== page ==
Deripaska denied owning Hamstone House when approached by the Guardian. His spokesman denied he was related to Putin and said the property belonged to a relative. Guryev’s London-based lawyers said: “Mr Guryev does not own Witanhurst”, without providing further details. Guryev’s spokesperson previously told The New Yorker that he was a beneficiary of a trust that owns the property but not the legal owner.
Abramovich did not respond to a request for comment. He has previously not commented on reports about his properties, but denied any connection to the Kremlin.
The research highlights the continued role of offshore secrecy jurisdictions in obscuring the true owners of properties.
Financial transparency experts say it is reasonable for authorities to review properties controlled by family members or close associates of sanctioned individuals, as they may in some cases be held on behalf of another nobody. Under UK government guidelines, the asset freeze can apply even if the property is held in another person’s name, if it is reasonable to believe that the named person has direct or indirect control of it.
Margaret Hodge, a Labor MP who has campaigned to improve the UK’s transparency laws, said: “These important findings demonstrate that there could be glaring flaws in our sanctions regime resulting from a complete lack of transparency in much of our financial world, especially our property. market.
“If sanctioning Russian companies and individuals is to have any hope of crippling the Russian economy, then the new government must review the way our sanctions are applied. Then the next step must be to urgently consider how we can move from seizing the wealth and assets of the oligarchs to supporting the war effort in Ukraine, instead of just freezing them.
Land registry title restriction notices act as a first line of defense to prevent the sale of properties by persons subject to asset freeze sanctions, although lawyers and real estate agents are also required by law to verify themselves whether buyers and sellers are liable to sanctions.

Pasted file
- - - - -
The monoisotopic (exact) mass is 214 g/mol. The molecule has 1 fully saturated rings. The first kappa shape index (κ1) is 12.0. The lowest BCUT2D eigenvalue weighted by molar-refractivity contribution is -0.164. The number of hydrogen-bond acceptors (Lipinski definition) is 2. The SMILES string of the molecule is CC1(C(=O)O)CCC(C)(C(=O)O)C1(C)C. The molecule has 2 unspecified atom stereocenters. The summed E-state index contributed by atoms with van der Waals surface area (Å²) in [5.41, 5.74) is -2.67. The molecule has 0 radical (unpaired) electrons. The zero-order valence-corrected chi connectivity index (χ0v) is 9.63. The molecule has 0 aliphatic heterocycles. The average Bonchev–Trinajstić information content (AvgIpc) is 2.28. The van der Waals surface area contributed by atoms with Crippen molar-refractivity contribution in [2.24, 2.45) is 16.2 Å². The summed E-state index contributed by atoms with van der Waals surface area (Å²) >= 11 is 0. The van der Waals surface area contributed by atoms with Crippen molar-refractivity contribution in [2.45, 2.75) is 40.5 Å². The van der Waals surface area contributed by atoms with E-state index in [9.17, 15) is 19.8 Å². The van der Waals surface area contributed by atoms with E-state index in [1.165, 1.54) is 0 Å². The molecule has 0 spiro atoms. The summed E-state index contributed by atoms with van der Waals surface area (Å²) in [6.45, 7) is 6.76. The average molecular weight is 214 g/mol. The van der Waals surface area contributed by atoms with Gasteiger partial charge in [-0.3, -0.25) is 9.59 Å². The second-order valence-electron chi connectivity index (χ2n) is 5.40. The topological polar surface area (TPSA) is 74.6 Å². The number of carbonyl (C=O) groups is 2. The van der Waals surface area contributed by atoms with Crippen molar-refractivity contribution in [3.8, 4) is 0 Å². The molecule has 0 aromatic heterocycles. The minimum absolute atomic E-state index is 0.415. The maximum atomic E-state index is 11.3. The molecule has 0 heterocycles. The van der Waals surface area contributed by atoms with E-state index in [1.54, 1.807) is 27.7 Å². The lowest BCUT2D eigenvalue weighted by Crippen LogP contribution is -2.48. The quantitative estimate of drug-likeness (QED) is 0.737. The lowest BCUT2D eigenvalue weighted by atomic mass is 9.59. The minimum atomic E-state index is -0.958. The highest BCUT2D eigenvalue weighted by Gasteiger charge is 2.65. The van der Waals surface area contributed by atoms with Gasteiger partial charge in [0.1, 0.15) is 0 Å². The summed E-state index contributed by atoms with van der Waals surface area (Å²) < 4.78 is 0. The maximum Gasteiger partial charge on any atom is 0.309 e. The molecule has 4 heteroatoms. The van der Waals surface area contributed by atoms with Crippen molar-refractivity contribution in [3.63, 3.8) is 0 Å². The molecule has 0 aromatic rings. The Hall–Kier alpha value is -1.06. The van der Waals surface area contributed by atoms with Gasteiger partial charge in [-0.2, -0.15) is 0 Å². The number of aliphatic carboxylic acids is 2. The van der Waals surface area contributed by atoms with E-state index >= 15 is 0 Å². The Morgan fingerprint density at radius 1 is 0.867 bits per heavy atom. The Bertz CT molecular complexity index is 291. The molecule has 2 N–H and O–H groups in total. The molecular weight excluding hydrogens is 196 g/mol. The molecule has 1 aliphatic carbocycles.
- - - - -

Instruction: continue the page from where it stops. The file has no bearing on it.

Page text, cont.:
The notices typically use identical text stating that sellers require “the written consent of the Office of Financial Sanctions Implementation.”
HM Land Registry (HMLR) said some properties would not be marked as restricted because there was insufficient proof of ownership, particularly if they were owned by anonymous trusts. In some cases, public reporting of ownership of a property has been incorrect, she added.
“HMLR has no investigative powers and must rely on other sources of evidence to determine whether a name match to a sanctioned person can provide sufficient evidence that it also belongs to that person,” said a spokesperson. Proof of ownership may be “very difficult to obtain, if at all”.
Ben Cowdock, Head of Investigations at Transparency International UK, said: “Sanctions will only achieve their objectives if they are effectively enforced, which depends on active compliance with the law by the private sector.
“It is essential that companies inform the authorities if they identify assets belonging to sanctioned persons and indicate where properties subject to these restrictions must not be for sale. Failure to do so creates an information black hole, which increases the risk of sanctions evasion.